considering the corresponding side limits for $x\in \{a,b\}$.
It is difficult to have a view on how $\mathbb{T}$ is in higher dimensions. Let us content ourselves with the following analytical characterization. The proof is trivial.
Proposition 3.2 In the conditions of Theorem 3.1, let $x,y\in K$ be fixed.
The following two statements are equivalent:

1.
$y\in \mathbb{T}x$ as defined in (3.2);

2.
For every $\epsilon >0$ and every $\rho >0$ there exists a finite family of vectors ${x}_{i}\in {B}_{\epsilon}(x)\cap K$ and coefficients ${\lambda}_{i}\in [0,1]$ ($i=1,2,\dots ,m$) such that $\sum {\lambda}_{i}=1$ and
$${\parallel y\sum _{i=1}^{m}{\lambda}_{i}T{x}_{i}\parallel}_{X}<\rho .$$
4 Application to Dirichlet problems
In this section, we illustrate the applicability of Theorem 3.1 to deduce the existence of ${W}^{2,1}$solutions to the Dirichlet problem (2.1) with a function $f:I\times \mathbb{R}\u27f6\mathbb{R}$ which may be discontinuous with respect to both arguments.
Basically, we allow f to be discontinuous over countably many graphs of functions in the conditions of the following definition. The reader is referred to [3, 8, 15] for similar ideas for firstorder problems.
Definition 4.1 An admissible discontinuity curve for the differential equation ${x}^{\u2033}=f(t,x)$ is a ${W}^{2,1}$ function $\gamma :[a,b]\subset I\u27f6\mathbb{R}$ satisfying one of the following conditions: either ${\gamma}^{\u2033}(t)=f(t,\gamma (t))$ for a.a. $t\in [a,b]$ (and we then say that γ is viable for the differential equation), or there exist $\epsilon >0$ and $\psi \in {L}^{1}(a,b)$, $\psi (t)>0$ for a.a. $t\in [a,b]$, such that either
or
We say that the admissible discontinuity curve γ is inviable for the differential equation if it satisfies (4.1) or (4.2).
Remark 4.1 It should be already apparent that this paper owes many ideas to setvalued analysis and viability theory. It is therefore fair (and reasonable) to acknowledge it by using the adjectives viable or inviable for our admissible discontinuity curves.
Roughly, inviable curves push solutions away from them, and viable curves allow solutions slide over them.
If function f were continuous, then inviable admissible discontinuity curves would be just strict lower (or upper) solutions on subintervals of I. Of course, the interest of admissible discontinuity curves is Theorem 4.4 below, which concerns discontinuous f’s.
Viable admissible discontinuity curves are nothing but solutions of the differential equation. It can be reasonably argued that viable discontinuity curves are unlikely to be found in applications. It will, however, remain clear in our final examples that viable curves can be in some cases more useful in applications than inviable ones.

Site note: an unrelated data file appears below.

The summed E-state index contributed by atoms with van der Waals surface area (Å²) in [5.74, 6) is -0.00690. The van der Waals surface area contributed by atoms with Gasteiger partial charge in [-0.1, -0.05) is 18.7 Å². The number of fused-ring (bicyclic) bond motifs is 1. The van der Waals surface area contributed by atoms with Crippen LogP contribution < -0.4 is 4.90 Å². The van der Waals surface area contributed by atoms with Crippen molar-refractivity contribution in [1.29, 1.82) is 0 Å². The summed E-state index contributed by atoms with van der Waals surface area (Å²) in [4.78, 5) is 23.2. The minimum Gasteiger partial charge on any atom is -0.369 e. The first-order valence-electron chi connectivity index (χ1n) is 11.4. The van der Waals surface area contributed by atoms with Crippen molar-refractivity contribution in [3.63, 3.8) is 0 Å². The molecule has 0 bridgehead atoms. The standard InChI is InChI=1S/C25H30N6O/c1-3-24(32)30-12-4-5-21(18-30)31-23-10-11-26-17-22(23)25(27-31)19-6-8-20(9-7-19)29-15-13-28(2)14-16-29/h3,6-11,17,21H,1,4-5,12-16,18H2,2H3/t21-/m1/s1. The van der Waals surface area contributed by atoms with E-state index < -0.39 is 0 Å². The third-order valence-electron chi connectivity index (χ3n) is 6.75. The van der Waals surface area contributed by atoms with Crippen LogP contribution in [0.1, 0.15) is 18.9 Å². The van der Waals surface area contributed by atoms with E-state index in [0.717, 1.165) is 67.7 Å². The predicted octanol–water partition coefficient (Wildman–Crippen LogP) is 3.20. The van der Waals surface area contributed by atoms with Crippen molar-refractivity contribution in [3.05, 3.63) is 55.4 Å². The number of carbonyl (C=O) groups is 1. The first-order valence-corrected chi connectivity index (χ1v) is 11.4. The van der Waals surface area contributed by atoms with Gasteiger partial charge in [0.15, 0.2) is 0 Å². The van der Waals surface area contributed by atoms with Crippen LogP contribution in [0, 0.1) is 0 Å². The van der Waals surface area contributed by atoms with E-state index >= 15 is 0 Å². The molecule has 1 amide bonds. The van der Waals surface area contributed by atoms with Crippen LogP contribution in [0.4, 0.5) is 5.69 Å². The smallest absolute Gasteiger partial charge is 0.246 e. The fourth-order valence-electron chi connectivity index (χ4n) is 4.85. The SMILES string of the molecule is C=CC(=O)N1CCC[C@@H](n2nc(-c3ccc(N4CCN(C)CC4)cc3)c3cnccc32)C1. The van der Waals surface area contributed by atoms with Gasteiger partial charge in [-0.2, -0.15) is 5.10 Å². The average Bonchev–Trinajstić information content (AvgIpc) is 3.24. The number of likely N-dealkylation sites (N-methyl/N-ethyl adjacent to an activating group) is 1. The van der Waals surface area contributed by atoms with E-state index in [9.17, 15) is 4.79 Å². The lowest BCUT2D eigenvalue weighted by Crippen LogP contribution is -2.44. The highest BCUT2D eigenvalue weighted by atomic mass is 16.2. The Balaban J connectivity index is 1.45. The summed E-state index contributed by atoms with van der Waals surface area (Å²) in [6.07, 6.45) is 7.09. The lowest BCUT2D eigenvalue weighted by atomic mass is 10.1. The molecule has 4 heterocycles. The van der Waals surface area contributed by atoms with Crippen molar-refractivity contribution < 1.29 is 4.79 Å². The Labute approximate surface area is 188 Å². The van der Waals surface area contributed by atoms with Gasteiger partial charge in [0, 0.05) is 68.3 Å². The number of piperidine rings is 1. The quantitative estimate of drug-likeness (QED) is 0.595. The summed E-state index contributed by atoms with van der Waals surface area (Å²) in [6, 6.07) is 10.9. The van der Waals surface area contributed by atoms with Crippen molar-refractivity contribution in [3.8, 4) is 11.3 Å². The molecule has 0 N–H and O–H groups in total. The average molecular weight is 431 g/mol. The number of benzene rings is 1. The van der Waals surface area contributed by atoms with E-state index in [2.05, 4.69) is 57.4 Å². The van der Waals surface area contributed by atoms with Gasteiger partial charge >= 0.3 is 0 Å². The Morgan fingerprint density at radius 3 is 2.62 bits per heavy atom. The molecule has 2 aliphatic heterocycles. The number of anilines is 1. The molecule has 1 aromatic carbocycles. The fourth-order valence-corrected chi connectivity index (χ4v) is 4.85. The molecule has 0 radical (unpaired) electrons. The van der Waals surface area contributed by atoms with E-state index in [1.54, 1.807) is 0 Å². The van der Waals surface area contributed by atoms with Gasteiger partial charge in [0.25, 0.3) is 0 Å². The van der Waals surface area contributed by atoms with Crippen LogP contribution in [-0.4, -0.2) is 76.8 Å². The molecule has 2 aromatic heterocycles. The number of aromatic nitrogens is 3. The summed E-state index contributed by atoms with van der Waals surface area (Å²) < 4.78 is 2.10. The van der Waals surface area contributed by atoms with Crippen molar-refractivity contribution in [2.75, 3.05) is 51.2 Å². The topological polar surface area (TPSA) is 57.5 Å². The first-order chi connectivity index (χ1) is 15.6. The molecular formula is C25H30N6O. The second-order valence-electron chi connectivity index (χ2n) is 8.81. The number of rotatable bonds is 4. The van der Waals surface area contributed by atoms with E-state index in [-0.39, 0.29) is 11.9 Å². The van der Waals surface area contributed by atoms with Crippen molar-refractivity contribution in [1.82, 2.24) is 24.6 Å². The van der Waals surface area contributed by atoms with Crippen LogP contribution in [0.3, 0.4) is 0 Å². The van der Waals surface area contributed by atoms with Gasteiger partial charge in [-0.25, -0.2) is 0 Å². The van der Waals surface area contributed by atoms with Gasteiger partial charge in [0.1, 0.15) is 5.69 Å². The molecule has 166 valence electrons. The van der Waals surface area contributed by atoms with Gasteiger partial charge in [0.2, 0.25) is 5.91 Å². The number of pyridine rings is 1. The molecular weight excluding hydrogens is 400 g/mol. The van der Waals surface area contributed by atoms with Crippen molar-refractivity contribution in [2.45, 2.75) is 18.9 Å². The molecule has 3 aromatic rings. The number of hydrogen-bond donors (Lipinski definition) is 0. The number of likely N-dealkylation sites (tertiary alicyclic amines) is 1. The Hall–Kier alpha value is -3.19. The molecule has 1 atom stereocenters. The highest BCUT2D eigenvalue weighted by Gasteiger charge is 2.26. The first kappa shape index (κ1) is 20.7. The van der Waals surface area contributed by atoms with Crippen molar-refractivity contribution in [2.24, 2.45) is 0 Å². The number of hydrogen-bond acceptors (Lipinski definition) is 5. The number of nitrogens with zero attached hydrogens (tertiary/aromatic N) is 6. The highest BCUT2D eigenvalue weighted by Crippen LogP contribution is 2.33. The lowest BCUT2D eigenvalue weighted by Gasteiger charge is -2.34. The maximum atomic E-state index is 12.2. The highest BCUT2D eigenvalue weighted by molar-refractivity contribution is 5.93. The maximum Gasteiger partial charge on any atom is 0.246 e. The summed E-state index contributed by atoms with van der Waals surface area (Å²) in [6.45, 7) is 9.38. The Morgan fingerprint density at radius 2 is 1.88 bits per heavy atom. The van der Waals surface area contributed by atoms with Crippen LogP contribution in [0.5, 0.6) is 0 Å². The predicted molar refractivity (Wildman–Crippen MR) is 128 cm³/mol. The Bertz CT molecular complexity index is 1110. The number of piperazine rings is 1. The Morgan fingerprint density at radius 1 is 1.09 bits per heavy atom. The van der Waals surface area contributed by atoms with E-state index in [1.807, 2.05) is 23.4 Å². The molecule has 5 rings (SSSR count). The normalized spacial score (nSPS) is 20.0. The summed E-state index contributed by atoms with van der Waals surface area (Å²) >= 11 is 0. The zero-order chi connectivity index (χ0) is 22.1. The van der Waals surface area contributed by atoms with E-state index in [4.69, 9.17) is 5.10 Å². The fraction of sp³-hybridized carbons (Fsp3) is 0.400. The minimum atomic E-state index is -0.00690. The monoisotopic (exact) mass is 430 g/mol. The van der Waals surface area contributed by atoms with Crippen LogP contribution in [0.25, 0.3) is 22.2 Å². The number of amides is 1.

Discontinuity curves in Theorem 2.2 cannot be viable but, curiously, need not be inviable.
Working with admissible discontinuity curves involves some technicalities gathered in the next lemma and its subsequent corollaries. Here, we mimic the ideas in [11], Lemma 2.3]. In the sequel m stands for the Lebesgue measure in $\mathbb{R}$.
Lemma 4.1 Let $a,b\in \mathbb{R}$, $a<b$, and let $g,h\in {L}^{1}(a,b)$, $g\ge 0$ a.e., and $h>0$ a.e. in $(a,b)$.
For every measurable set $J\subset (a,b)$ with $m(J)>0$ there is a measurable set ${J}_{0}\subset J$ with $m(J\setminus {J}_{0})=0$ such that for every ${\tau}_{0}\in {J}_{0}$ we have
Proof We define absolutely continuous functions
A classical result ensures the existence of a measurable set ${J}_{0}\subset J$, with $m(J\setminus {J}_{0})=0$, such that for every ${\tau}_{0}\in {J}_{0}$ there exist
For ${\tau}_{0}\in {J}_{0}$ and $t\in (a,b)$, $t>{\tau}_{0}$, we have
so taking limit when $t\to {\tau}_{0}^{+}$ we obtain the first identity in (4.3). The second identity admits a similar proof. □
Corollary 4.2 Let $a,b\in \mathbb{R}$, $a<b$, and let $h\in {L}^{1}(a,b)$ be such that $h>0$ a.e. in $(a,b)$.
For every measurable set $J\subset (a,b)$ with $m(J)>0$ there is a measurable set ${J}_{0}\subset J$ with $m(J\setminus {J}_{0})=0$ such that for all ${\tau}_{0}\in {J}_{0}$ we have
Proof Let ${J}_{0}\subset J$ be the set given by Lemma 4.1 when $g=h$. For every ${\tau}_{0}\in {J}_{0}$, we compute
and the other identity can be proven in the same way. □
A second consequence of Lemma 4.1 has independent interest (notice that the set A in our next corollary need not be an interval).
Corollary 4.3 Let $a,b\in \mathbb{R}$, $a<b$, and let $f,{f}_{n}:[a,b]\u27f6\mathbb{R}$ be absolutely continuous functions on $[a,b]$ ($n\in \mathbb{N}$), such that ${f}_{n}\to f$ uniformly on $[a,b]$ and for a measurable set $A\subset [a,b]$ with $m(A)>0$ we have